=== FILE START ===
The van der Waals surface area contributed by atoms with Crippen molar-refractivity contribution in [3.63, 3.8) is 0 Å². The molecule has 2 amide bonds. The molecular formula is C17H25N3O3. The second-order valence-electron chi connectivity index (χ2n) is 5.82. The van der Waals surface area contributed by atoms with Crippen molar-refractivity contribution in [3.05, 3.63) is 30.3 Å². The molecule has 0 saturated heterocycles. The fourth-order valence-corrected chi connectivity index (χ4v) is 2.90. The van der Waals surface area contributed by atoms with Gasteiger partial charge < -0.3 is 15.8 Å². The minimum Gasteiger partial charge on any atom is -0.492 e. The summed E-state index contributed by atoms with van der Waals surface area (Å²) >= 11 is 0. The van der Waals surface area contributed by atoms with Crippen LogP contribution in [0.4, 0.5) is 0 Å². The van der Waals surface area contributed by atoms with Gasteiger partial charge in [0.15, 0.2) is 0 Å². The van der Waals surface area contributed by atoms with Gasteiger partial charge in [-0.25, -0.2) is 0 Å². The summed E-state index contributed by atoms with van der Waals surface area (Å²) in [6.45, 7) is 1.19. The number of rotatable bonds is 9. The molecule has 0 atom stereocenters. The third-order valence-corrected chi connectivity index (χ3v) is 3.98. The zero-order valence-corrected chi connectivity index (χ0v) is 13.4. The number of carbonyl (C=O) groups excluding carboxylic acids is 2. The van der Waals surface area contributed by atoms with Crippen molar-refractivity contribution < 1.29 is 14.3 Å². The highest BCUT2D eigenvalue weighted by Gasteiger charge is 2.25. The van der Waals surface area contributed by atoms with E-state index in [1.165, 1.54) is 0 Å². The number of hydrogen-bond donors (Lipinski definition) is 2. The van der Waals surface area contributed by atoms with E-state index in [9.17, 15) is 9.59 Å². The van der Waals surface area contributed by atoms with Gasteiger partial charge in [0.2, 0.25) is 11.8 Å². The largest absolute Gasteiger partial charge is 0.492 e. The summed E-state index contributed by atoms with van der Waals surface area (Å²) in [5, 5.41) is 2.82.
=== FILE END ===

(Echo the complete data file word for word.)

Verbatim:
The van der Waals surface area contributed by atoms with Crippen molar-refractivity contribution in [3.63, 3.8) is 0 Å². The molecule has 2 amide bonds. The molecular formula is C17H25N3O3. The second-order valence-electron chi connectivity index (χ2n) is 5.82. The van der Waals surface area contributed by atoms with Crippen molar-refractivity contribution in [3.05, 3.63) is 30.3 Å². The molecule has 0 saturated heterocycles. The fourth-order valence-corrected chi connectivity index (χ4v) is 2.90. The van der Waals surface area contributed by atoms with Gasteiger partial charge < -0.3 is 15.8 Å². The minimum Gasteiger partial charge on any atom is -0.492 e. The summed E-state index contributed by atoms with van der Waals surface area (Å²) >= 11 is 0. The van der Waals surface area contributed by atoms with Crippen LogP contribution in [0.4, 0.5) is 0 Å². The van der Waals surface area contributed by atoms with Gasteiger partial charge in [0.15, 0.2) is 0 Å². The van der Waals surface area contributed by atoms with Gasteiger partial charge in [-0.25, -0.2) is 0 Å². The summed E-state index contributed by atoms with van der Waals surface area (Å²) in [6.45, 7) is 1.19. The number of rotatable bonds is 9. The molecule has 0 atom stereocenters. The third-order valence-corrected chi connectivity index (χ3v) is 3.98. The zero-order valence-corrected chi connectivity index (χ0v) is 13.4. The number of carbonyl (C=O) groups excluding carboxylic acids is 2. The van der Waals surface area contributed by atoms with Crippen molar-refractivity contribution < 1.29 is 14.3 Å². The highest BCUT2D eigenvalue weighted by Gasteiger charge is 2.25. The van der Waals surface area contributed by atoms with E-state index in [1.165, 1.54) is 0 Å². The number of hydrogen-bond donors (Lipinski definition) is 2. The van der Waals surface area contributed by atoms with E-state index in [9.17, 15) is 9.59 Å². The van der Waals surface area contributed by atoms with Gasteiger partial charge in [0.2, 0.25) is 11.8 Å². The largest absolute Gasteiger partial charge is 0.492 e. The summed E-state index contributed by atoms with van der Waals surface area (Å²) in [5, 5.41) is 2.82.